We are mindful that defendant's trial counsel did not object to the aspects of the charge that are now criticized on appeal. In fact, trial counsel specifically declined the trial judge's invitation during the charge conference to consider charging any lesser-included offenses. Nevertheless, defendant's entitlement to a proper charge has not been waived, and we are obligated to give careful consideration to the alleged omissions on appeal despite the lack of objection below. The trial court has an "independent duty . . . to ensure that the jurors receive accurate instructions on the law as it pertains to the facts and issues of each case, irrespective of the particular language suggested by either party." State v. Reddish, 181 N.J. 553, 613 (2004). "Erroneous jury instructions on matters material to a jury's deliberations are ordinarily presumed to be reversible error." State v. Jackmon, 305 N.J. Super. 274, 277-78 (App. Div. 1997), certif. denied, 153 N.J. 49 (1998). Where a jury charge was "inadequate to guide the jury in the course its deliberation should take[,]" the conviction is to be reversed. Id. at 290. Moreover, "because clear and correct jury instructions are fundamental to a fair trial, erroneous instructions in a criminal case are 'poor candidates for rehabilitation under the plain error theory.'" State v. Adams, 194 N.J. 186, 207 (2008) (quoting State v. Jordan, 147 N.J. 409, 422 (1997)); see also State v. Walker, ____ N.J. ____, ____ (2010) (slip op. at 20-21).

As to the substantive elements of the burglary offense, the jury instructions that were issued in this case largely tracked the model charge for third-degree burglary. See Model Jury Charge (Criminal), "Burglary in the Third Degree" (1997). The use of model jury charges is "recommended as a method, albeit not perfect, for avoiding error." Pressler, Current N.J. Court Rules, comment 8.1 to R. 1:8-7 (2010); see also State v. Pleasant, 313 N.J. Super. 325, 333-35 (App. Div. 1998), aff'd o.b., 158 N.J. 149, 150 (1999). Even so, at times "it may be necessary for the court to adapt the model jury charge to the facts in evidence, and failure to do so will constitute error." Pressler, supra, comment 8.1 to R. 1:8-7.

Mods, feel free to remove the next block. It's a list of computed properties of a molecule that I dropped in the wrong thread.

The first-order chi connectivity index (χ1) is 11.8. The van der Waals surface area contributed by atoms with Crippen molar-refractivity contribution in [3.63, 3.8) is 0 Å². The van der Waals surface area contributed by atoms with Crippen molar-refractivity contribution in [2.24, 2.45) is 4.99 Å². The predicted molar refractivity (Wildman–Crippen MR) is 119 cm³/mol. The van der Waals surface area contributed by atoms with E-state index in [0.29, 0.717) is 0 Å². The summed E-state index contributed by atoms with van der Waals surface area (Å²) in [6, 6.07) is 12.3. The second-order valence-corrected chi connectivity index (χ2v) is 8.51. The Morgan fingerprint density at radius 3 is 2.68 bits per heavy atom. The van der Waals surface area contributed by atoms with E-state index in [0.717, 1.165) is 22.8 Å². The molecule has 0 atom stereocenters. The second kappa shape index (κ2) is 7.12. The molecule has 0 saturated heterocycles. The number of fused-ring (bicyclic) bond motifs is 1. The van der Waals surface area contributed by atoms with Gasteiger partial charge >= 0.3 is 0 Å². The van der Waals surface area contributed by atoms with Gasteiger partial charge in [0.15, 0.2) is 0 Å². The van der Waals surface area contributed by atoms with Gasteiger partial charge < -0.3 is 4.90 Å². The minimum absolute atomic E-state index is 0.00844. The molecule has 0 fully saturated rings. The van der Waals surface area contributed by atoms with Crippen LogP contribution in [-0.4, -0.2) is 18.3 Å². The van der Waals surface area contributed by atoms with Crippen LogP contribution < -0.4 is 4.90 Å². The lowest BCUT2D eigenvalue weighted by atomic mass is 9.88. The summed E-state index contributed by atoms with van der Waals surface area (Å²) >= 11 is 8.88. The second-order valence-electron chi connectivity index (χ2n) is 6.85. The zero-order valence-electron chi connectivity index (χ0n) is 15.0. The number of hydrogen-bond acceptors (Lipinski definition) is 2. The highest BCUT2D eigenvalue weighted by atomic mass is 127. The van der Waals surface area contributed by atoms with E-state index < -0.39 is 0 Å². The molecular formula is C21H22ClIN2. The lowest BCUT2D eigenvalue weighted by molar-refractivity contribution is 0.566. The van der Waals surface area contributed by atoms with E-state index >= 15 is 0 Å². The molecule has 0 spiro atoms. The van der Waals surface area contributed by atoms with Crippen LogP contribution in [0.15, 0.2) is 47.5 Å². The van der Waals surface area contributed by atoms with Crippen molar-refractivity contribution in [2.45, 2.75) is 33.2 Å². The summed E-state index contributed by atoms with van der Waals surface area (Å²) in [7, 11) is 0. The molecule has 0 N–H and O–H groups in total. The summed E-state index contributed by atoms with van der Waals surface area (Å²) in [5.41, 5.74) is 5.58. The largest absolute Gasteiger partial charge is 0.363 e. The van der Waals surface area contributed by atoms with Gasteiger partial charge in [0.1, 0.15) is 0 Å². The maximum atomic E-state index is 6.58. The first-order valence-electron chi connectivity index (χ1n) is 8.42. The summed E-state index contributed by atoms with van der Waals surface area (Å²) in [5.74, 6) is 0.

As the model charge reflects, the offense of burglary under N.J.S.A. 2C:18-2 requires proof beyond a reasonable doubt of the following elements: (1) defendant entered a structure or research facility; (2) without permission; and (3) with the purpose to commit an offense therein. N.J.S.A. 2C:18-2a; see also State v. Pyron, 202 N.J. Super. 502, 504 (App. Div. 1985). Burglary is a third-degree offense, unless it is upgraded to a second-degree offense for reasons that are not germane here, including the possession of a deadly weapon or explosives, or the actual, attempted, or threatened infliction of bodily injury upon another person. N.J.S.A. 2C:18-2b.

The crime of burglary is complete upon a defendant's unauthorized entry into the premises with the requisite criminal purpose. State v. Mangrella, 214 N.J. Super. 437, 441 (App. Div. 1986), certif. denied, 107 N.J. 127 (1987); Pyron, supra, 202 N.J. Super. at 504. It is unnecessary for the State to prove that "the offense the intruder intended to commit actually took place." State v. Robinson, 289 N.J. Super. 447, 453 (App. Div.), certif. denied, 146 N.J. 497 (1996).

Because defendant was outside the apartment building at Chapman's window, and allegedly trying to gain entry, when he was spotted by Williams, the State charged him with attempted burglary rather than with a completed burglary. A criminal attempt is defined in several alternative ways in N.J.S.A. 2C:5-1a. The pertinent concept of attempt for this case is set forth in N.J.S.A. 2C:5-1a(3), which states that a person is guilty of an attempt to commit a crime if, "under the circumstances as a reasonable person would believe them to be," he "[p]urposely does or omits to do anything which . . . is an act or omission constituting a substantial step in a course of conduct planned to culminate in his commission of the crime." N.J.S.A. 2C:5-1a(3); see also State v. Condon, 391 N.J. Super. 609, 615 (App. Div.), certif. denied, 192 N.J. 74 (2007).